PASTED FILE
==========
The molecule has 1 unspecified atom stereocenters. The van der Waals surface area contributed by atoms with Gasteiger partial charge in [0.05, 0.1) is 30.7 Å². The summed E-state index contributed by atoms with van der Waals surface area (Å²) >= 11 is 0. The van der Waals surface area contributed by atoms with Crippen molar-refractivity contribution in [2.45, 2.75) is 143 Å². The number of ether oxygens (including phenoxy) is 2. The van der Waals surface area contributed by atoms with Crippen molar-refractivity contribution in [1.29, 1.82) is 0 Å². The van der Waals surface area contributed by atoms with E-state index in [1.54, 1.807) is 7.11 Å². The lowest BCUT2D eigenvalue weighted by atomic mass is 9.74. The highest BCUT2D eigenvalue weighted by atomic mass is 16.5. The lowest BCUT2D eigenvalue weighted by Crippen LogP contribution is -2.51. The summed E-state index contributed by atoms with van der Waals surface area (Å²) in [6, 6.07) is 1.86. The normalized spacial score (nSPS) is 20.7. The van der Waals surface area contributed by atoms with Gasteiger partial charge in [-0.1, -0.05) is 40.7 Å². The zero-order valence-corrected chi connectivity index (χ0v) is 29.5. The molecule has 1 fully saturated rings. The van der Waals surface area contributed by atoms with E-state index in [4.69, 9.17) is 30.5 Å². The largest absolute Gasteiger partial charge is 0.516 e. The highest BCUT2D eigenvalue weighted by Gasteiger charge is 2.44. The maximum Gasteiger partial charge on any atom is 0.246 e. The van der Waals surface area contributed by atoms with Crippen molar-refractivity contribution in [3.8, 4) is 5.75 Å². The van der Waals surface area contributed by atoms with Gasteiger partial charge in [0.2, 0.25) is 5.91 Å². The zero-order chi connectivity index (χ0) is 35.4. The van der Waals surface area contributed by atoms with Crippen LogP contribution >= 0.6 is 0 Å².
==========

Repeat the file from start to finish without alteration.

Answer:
The molecule has 1 unspecified atom stereocenters. The van der Waals surface area contributed by atoms with Gasteiger partial charge in [0.05, 0.1) is 30.7 Å². The summed E-state index contributed by atoms with van der Waals surface area (Å²) >= 11 is 0. The van der Waals surface area contributed by atoms with Crippen molar-refractivity contribution in [2.45, 2.75) is 143 Å². The number of ether oxygens (including phenoxy) is 2. The van der Waals surface area contributed by atoms with Crippen molar-refractivity contribution in [1.29, 1.82) is 0 Å². The van der Waals surface area contributed by atoms with E-state index in [1.54, 1.807) is 7.11 Å². The lowest BCUT2D eigenvalue weighted by atomic mass is 9.74. The highest BCUT2D eigenvalue weighted by atomic mass is 16.5. The lowest BCUT2D eigenvalue weighted by Crippen LogP contribution is -2.51. The summed E-state index contributed by atoms with van der Waals surface area (Å²) in [6, 6.07) is 1.86. The normalized spacial score (nSPS) is 20.7. The van der Waals surface area contributed by atoms with Gasteiger partial charge in [-0.1, -0.05) is 40.7 Å². The zero-order valence-corrected chi connectivity index (χ0v) is 29.5. The molecule has 1 fully saturated rings. The van der Waals surface area contributed by atoms with E-state index in [4.69, 9.17) is 30.5 Å². The largest absolute Gasteiger partial charge is 0.516 e. The highest BCUT2D eigenvalue weighted by Gasteiger charge is 2.44. The maximum Gasteiger partial charge on any atom is 0.246 e. The van der Waals surface area contributed by atoms with Crippen molar-refractivity contribution in [3.8, 4) is 5.75 Å². The van der Waals surface area contributed by atoms with Gasteiger partial charge in [0.2, 0.25) is 5.91 Å². The zero-order chi connectivity index (χ0) is 35.4. The van der Waals surface area contributed by atoms with Crippen LogP contribution >= 0.6 is 0 Å².